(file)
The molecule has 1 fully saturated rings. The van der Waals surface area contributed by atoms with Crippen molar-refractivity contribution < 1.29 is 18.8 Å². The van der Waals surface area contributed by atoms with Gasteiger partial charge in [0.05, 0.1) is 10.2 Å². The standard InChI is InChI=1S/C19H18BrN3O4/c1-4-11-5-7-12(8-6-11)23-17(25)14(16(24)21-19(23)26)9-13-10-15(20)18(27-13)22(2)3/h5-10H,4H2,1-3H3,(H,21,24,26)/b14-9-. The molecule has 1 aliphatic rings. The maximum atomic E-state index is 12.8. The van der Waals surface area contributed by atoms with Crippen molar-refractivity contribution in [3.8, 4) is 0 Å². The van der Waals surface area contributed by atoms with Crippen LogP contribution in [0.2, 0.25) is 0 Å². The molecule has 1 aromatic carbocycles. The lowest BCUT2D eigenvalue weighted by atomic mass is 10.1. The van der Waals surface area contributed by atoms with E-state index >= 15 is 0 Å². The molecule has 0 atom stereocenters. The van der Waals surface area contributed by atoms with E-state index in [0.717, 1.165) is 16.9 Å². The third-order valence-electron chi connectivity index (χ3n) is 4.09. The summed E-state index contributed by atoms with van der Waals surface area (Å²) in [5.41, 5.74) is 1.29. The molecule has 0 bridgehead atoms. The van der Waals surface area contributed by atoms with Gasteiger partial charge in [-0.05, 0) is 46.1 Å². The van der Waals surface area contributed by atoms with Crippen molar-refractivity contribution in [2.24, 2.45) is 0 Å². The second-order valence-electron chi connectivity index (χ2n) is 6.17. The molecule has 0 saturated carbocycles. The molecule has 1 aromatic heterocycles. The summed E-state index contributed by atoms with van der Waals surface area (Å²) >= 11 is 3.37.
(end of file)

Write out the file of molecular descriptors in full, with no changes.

The molecule has 1 fully saturated rings. The van der Waals surface area contributed by atoms with Crippen molar-refractivity contribution < 1.29 is 18.8 Å². The van der Waals surface area contributed by atoms with Gasteiger partial charge in [0.05, 0.1) is 10.2 Å². The standard InChI is InChI=1S/C19H18BrN3O4/c1-4-11-5-7-12(8-6-11)23-17(25)14(16(24)21-19(23)26)9-13-10-15(20)18(27-13)22(2)3/h5-10H,4H2,1-3H3,(H,21,24,26)/b14-9-. The molecule has 1 aliphatic rings. The maximum atomic E-state index is 12.8. The van der Waals surface area contributed by atoms with Crippen molar-refractivity contribution in [3.8, 4) is 0 Å². The van der Waals surface area contributed by atoms with Crippen LogP contribution in [0.2, 0.25) is 0 Å². The molecule has 1 aromatic carbocycles. The lowest BCUT2D eigenvalue weighted by atomic mass is 10.1. The van der Waals surface area contributed by atoms with E-state index >= 15 is 0 Å². The molecule has 0 atom stereocenters. The van der Waals surface area contributed by atoms with E-state index in [0.717, 1.165) is 16.9 Å². The third-order valence-electron chi connectivity index (χ3n) is 4.09. The summed E-state index contributed by atoms with van der Waals surface area (Å²) in [5.41, 5.74) is 1.29. The molecule has 0 bridgehead atoms. The van der Waals surface area contributed by atoms with Gasteiger partial charge in [-0.05, 0) is 46.1 Å². The van der Waals surface area contributed by atoms with Crippen molar-refractivity contribution in [2.24, 2.45) is 0 Å². The second-order valence-electron chi connectivity index (χ2n) is 6.17. The molecule has 0 saturated carbocycles. The molecule has 1 aromatic heterocycles. The summed E-state index contributed by atoms with van der Waals surface area (Å²) >= 11 is 3.37.